A major flaw in this Bill is that it does not provide a defence of prior publication i.e. if the information has already been disclosed elsewhere, then the charge should fail. The UK Government argued against including this as a general offence in the OSA 1989 on the grounds that the court will take prior publication into account in its assessment on whether the disclosure was .damaging・. We believe however, that this defence merits being included in this Bill as a defence in its own right. It defies common-sense to punish someone for unlawfully disclosing information which is already freely available.

The ultimate failure of this Bill must be the absence of a public interest defence. Under the old 1911 Act, it was possible to run this defence though it was rarely successful. Under this Bill, the defence is very much excluded. If information reveals serious misconduct or serious harm to public order or public safety, then its revelation must be allowed without criminal penalties. The Government should not be able to restrict the disclosure of information if the value of the disclosure to the public interest outweighs the damage to the Government.

Press freedom will be seriously affected by this Bill. Under section 18 of this Bill, journalists who disclose information which has been disclosed to them unlawfully will be guilty of an offence. The only defences available are that the journalist did not know and had no reason to believe the information fell within one of the categories of protected information or that the disclosure was not .damaging・. The effect of the Bill and this section would be to encourage the media to undertake voluntary censorship rather than to risk heavy criminal sanctions for disclosure. This in itself would act as a form of prior restraint.

Reversal of the Burden of Proof

As has been mentioned above, one of the main defences available to the accused is that he did not know or had no reasonable cause to believe that the disclosure would be .damaging・. The burden on the prosecution is simply to show that .damage・ as defined in the Bill has been done. After that, the burden of proof shifts back to the defence to prove lack of knowledge or cause to believe that the disclosure would have such consequences. This reversal of the burden of proof is undesirable especially in a criminal trial which involves restrictions on the freedom of expression.


Section 16 of the Bill relating to information on international relations contains the following presumption: disclosure of information obtained in confidence from another state or international organisation may be considered damaging if it is established as a fact that it is confidential or :its nature or contents; are sufficient to establish that unauthorised disclosure may be damaging. Here, there is a presumption of damage without actual proof of damage being done or likely to be caused.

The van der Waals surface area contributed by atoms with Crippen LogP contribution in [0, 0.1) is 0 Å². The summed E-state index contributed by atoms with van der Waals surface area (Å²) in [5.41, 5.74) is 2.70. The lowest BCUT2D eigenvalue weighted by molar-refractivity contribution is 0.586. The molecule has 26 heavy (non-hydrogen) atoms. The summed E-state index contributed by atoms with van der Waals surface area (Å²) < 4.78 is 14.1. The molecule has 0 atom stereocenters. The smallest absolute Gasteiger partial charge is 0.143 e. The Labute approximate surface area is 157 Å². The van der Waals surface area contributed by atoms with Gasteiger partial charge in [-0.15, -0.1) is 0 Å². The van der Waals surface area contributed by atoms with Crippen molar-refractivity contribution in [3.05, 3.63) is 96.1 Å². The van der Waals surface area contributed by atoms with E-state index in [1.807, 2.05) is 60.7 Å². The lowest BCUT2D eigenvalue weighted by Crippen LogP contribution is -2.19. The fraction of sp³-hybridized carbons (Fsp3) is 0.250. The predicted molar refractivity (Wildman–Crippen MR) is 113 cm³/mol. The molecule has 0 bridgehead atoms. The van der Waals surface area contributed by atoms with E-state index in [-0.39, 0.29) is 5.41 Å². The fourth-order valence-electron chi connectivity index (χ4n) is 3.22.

Section 3 of the Bill relating to spying contains a blatant presumption of guilt. The section allows the jury to draw an inference of guilt on the basis of evidence of the accused・s character, his conduct and circumstances of the case without having to consider whether any act prejudicial to the security of the UK or HK has been committed.


The Official Secrets Act 1989 has attracted much criticism since its enactment. Although it was described as a :liberalising measure; when first introduced, it quickly became evident that the Act was designed to tighten up the legislation. One MP in Britain described the measure as :replacing a large net with large holes (referring to the OSA 1911) with a small net with small holes;. In introducing this Bill, the Administration must be aware of the shortcomings that present OSA 1989 has in terms of its compatability with freedom of expression standards. We thus find it hard to understand how the Administration can justify confining itself to a strict localisation process given its commitment to ensuring legislation does not contravene the BORO.

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1997 (c) Hong Kong Human Rights Monitor